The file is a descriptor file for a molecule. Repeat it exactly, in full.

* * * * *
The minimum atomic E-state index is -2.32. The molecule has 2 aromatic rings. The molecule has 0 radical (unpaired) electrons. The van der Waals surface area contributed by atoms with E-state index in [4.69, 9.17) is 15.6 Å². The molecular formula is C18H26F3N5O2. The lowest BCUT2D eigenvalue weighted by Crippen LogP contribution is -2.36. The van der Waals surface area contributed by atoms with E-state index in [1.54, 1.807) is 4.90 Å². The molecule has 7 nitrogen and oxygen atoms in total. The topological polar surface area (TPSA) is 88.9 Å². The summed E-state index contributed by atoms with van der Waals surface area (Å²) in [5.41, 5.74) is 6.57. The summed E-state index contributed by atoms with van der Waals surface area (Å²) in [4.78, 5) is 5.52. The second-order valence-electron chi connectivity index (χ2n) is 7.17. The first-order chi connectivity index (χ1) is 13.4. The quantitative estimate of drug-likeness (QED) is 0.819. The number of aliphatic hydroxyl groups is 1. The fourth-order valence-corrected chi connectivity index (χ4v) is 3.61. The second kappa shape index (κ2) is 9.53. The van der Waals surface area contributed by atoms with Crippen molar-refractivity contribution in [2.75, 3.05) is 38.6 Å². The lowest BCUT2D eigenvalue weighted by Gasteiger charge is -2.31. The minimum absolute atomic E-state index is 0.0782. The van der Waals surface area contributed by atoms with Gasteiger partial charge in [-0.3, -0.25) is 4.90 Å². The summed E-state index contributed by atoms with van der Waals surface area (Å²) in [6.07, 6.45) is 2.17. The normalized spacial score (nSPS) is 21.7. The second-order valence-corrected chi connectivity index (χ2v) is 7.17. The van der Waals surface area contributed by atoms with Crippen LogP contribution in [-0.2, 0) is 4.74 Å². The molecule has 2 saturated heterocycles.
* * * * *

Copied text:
The minimum atomic E-state index is -2.32. The molecule has 2 aromatic rings. The molecule has 0 radical (unpaired) electrons. The van der Waals surface area contributed by atoms with E-state index in [4.69, 9.17) is 15.6 Å². The molecular formula is C18H26F3N5O2. The lowest BCUT2D eigenvalue weighted by Crippen LogP contribution is -2.36. The van der Waals surface area contributed by atoms with E-state index in [1.54, 1.807) is 4.90 Å². The molecule has 7 nitrogen and oxygen atoms in total. The topological polar surface area (TPSA) is 88.9 Å². The summed E-state index contributed by atoms with van der Waals surface area (Å²) in [5.41, 5.74) is 6.57. The summed E-state index contributed by atoms with van der Waals surface area (Å²) in [4.78, 5) is 5.52. The second-order valence-electron chi connectivity index (χ2n) is 7.17. The first-order chi connectivity index (χ1) is 13.4. The quantitative estimate of drug-likeness (QED) is 0.819. The number of aliphatic hydroxyl groups is 1. The fourth-order valence-corrected chi connectivity index (χ4v) is 3.61. The second kappa shape index (κ2) is 9.53. The van der Waals surface area contributed by atoms with Crippen molar-refractivity contribution in [2.75, 3.05) is 38.6 Å². The lowest BCUT2D eigenvalue weighted by Gasteiger charge is -2.31. The minimum absolute atomic E-state index is 0.0782. The van der Waals surface area contributed by atoms with Gasteiger partial charge in [-0.3, -0.25) is 4.90 Å². The summed E-state index contributed by atoms with van der Waals surface area (Å²) in [6.07, 6.45) is 2.17. The normalized spacial score (nSPS) is 21.7. The second-order valence-corrected chi connectivity index (χ2v) is 7.17. The van der Waals surface area contributed by atoms with Crippen LogP contribution in [-0.2, 0) is 4.74 Å². The molecule has 2 saturated heterocycles.